From our prior literary projects, we know South Florida has a lot of aspiring bards. So in celebration of the 30th anniversary of the Miami Book Fair International, we asked you to help us tweet-compose a poem.
Richard Blanco -- a Miami-raised poet who wrote the presidential inaugural poem this year -- started us off with the first line: "Why the stars? Well, just look up, look"
We left the rest up to you. Read the result below.
Just east of the I-95 in Wynwood, on Northwest 24th Street, you'll notice a new, bright-orange mural is in the works. It's not a famed, European street artist's Art Basel-commissioned piece. It's Wynwood Brewing Company's way of welcoming Basel throngs to Miami's first brewery.
When Sherman Alexie comes to Miami Book Fair International, he enjoys the visuals.
“It’s like putting a bunch of geeky English professors in Bermuda shorts,” Alexie says. “I like the notion of all that energy surrounding books.”
Alexie is the author of award-winning novels, poetry and short-story collections about Indian characters living on and off modern-day reservations. His protagonists frequently share a deep, obsessive love of books and basketball.
That’s what Miriam Auerbach was thinking about 10 years ago while watching a television marathon of the iconic detective films starring Clint Eastwood.
“Suddenly I had a vision of Dirty Harry as a woman. So she was born,” says Auerbach.
Three years later, Auerbach published “Dirty Harriet,” the first in a series of satirical mystery novels. The protagonist is Harriet Horowitz, a gun-toting, Harley-riding former Boca Raton socialite who becomes a crime-fighter.
This week, President Obama bestowed the nation's highest civilian honor on 16 celebrated Americans, one of them a Cuban-American widely considered one of the world's greatest living jazz artists.
The cover of Arturo Sandoval's 1991 album "Flight to Freedom" features a photo of the musician wearing a smart suit and a radiant smile, his right hand gripping his trumpet, his left curled into a triumphant fist. Just one year before the release of that album, Sandoval was living in Cuba under the Castro regime.
I don’t remember being told Woodrow Wilson was my great-great-grandfather. It was a fact I grew up with. A picture of my newborn grandfather, the last child ever born in the White House, being gazed at by mighty Woodrow, hung in the staircase of my parents’ home.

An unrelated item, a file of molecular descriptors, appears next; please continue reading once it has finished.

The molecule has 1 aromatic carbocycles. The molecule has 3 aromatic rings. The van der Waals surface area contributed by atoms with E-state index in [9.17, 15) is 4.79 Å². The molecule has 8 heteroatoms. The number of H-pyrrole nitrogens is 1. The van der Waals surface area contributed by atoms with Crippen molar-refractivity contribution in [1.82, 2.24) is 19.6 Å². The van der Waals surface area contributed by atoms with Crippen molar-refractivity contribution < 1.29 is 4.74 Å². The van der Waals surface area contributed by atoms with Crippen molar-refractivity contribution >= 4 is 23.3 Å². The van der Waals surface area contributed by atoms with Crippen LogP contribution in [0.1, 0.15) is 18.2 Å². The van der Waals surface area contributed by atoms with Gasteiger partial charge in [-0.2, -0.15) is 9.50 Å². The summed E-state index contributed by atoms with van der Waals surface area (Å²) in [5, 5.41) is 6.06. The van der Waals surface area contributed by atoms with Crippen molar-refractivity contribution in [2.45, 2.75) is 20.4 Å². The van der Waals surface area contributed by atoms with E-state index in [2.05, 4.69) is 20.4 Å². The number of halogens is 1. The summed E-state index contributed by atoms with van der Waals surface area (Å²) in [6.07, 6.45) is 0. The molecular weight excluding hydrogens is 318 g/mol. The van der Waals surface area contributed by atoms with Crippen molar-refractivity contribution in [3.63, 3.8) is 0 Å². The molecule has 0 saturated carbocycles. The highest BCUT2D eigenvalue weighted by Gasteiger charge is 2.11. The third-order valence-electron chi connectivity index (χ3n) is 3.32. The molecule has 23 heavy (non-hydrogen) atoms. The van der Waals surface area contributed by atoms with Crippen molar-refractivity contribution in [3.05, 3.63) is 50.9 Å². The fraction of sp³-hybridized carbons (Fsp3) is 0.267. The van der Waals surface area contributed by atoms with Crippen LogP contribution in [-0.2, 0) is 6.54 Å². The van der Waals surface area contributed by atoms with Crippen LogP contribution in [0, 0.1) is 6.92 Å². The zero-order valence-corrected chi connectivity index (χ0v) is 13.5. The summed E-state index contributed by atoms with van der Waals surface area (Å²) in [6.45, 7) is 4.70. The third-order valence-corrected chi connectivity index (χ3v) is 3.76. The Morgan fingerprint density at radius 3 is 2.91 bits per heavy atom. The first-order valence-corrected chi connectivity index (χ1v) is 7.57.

Beside it was a Wilson campaign poster from which he looked through his iconic pince-nez glasses and over his long, angular nose at me. But the person I was named after was, in many ways, a mystery.
There was, perhaps, a notion 30 years ago that any reading done by anyone in Miami mainly consisted of a paperback on a beach, some suntan oil and very little else. But a small group of people felt differently.
So when the Miami-Dade County Public Library system wanted to celebrate its newest building, the idea of a book fair was born. "Books By The Bay," it was first called, conceived in 1984 as a few displays of books, tablecloths flapping in the breeze at Bayfront Park.
The book fair is my Ultra. That’s how I explain to concerned friends my almost-maniacal enthusiasm for our city’s belletristic blowout -- a party currently in full swing, having started Sunday with the inaugural ceremony and talk from cliffhanger superstar Dan Brown.
But in its 30th year, Miami Book Fair International's hundreds of thousands of attendees, more than 400 authors, and 200 national and international street-fair exhibitors make it impossible to see everything.
Scott Mitchell Putesky grew from '90s green-haired goth rocker to clean-shaven musician, but he recently let his mustache grow. It's a symbol of his fight against stage-four colon cancer.
“It represents my personal crusade," he says, two months into his six-month chemo treatment. "Cancer: Take my hair. Take my mustache. I challenge you. I still have my hair and mustache. So I’m winning.”
The Miami Book Fair International, celebrating its 30th Anniversary this year, will not only host a ton of books both new and used, major and underground – there’s also extensive programming that will likely cause bibliophiles to salivate.
Throughout the week of the fair, a slew of notable authors (more than 400) will be speaking about their work, and panels will be held on a wide range of literary subjects.